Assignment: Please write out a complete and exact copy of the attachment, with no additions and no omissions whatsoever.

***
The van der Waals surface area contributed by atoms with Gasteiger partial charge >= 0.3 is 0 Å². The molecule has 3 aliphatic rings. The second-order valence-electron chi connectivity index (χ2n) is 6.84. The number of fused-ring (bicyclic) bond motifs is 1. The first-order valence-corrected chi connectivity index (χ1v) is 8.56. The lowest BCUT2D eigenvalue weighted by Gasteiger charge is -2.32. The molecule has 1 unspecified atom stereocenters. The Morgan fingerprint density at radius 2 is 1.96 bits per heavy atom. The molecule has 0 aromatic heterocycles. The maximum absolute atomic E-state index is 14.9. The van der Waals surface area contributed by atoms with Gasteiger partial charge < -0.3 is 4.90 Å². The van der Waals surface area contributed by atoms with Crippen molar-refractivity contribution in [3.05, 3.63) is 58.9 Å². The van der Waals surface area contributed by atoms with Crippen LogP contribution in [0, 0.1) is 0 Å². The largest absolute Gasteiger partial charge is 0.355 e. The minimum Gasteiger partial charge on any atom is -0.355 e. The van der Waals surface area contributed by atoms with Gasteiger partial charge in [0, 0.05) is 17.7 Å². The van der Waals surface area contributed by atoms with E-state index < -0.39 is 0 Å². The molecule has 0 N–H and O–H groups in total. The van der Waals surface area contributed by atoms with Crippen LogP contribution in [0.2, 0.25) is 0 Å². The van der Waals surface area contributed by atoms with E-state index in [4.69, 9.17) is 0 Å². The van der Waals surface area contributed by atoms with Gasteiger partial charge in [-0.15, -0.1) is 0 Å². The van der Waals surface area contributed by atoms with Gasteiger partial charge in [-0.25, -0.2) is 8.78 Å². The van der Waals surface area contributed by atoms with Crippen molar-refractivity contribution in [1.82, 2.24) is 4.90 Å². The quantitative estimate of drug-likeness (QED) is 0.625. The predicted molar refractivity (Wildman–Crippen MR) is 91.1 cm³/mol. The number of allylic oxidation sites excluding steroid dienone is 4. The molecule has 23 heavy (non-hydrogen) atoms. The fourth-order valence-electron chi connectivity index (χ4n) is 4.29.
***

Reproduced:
The van der Waals surface area contributed by atoms with Gasteiger partial charge >= 0.3 is 0 Å². The molecule has 3 aliphatic rings. The second-order valence-electron chi connectivity index (χ2n) is 6.84. The number of fused-ring (bicyclic) bond motifs is 1. The first-order valence-corrected chi connectivity index (χ1v) is 8.56. The lowest BCUT2D eigenvalue weighted by Gasteiger charge is -2.32. The molecule has 1 unspecified atom stereocenters. The Morgan fingerprint density at radius 2 is 1.96 bits per heavy atom. The molecule has 0 aromatic heterocycles. The maximum absolute atomic E-state index is 14.9. The van der Waals surface area contributed by atoms with Gasteiger partial charge < -0.3 is 4.90 Å². The van der Waals surface area contributed by atoms with Crippen molar-refractivity contribution in [3.05, 3.63) is 58.9 Å². The van der Waals surface area contributed by atoms with Crippen LogP contribution in [0, 0.1) is 0 Å². The largest absolute Gasteiger partial charge is 0.355 e. The minimum Gasteiger partial charge on any atom is -0.355 e. The van der Waals surface area contributed by atoms with Gasteiger partial charge in [0, 0.05) is 17.7 Å². The van der Waals surface area contributed by atoms with E-state index < -0.39 is 0 Å². The molecule has 0 N–H and O–H groups in total. The van der Waals surface area contributed by atoms with Crippen LogP contribution in [0.2, 0.25) is 0 Å². The van der Waals surface area contributed by atoms with E-state index in [4.69, 9.17) is 0 Å². The van der Waals surface area contributed by atoms with Gasteiger partial charge in [-0.15, -0.1) is 0 Å². The van der Waals surface area contributed by atoms with Gasteiger partial charge in [-0.25, -0.2) is 8.78 Å². The van der Waals surface area contributed by atoms with Crippen molar-refractivity contribution in [1.82, 2.24) is 4.90 Å². The quantitative estimate of drug-likeness (QED) is 0.625. The predicted molar refractivity (Wildman–Crippen MR) is 91.1 cm³/mol. The number of allylic oxidation sites excluding steroid dienone is 4. The molecule has 23 heavy (non-hydrogen) atoms. The fourth-order valence-electron chi connectivity index (χ4n) is 4.29.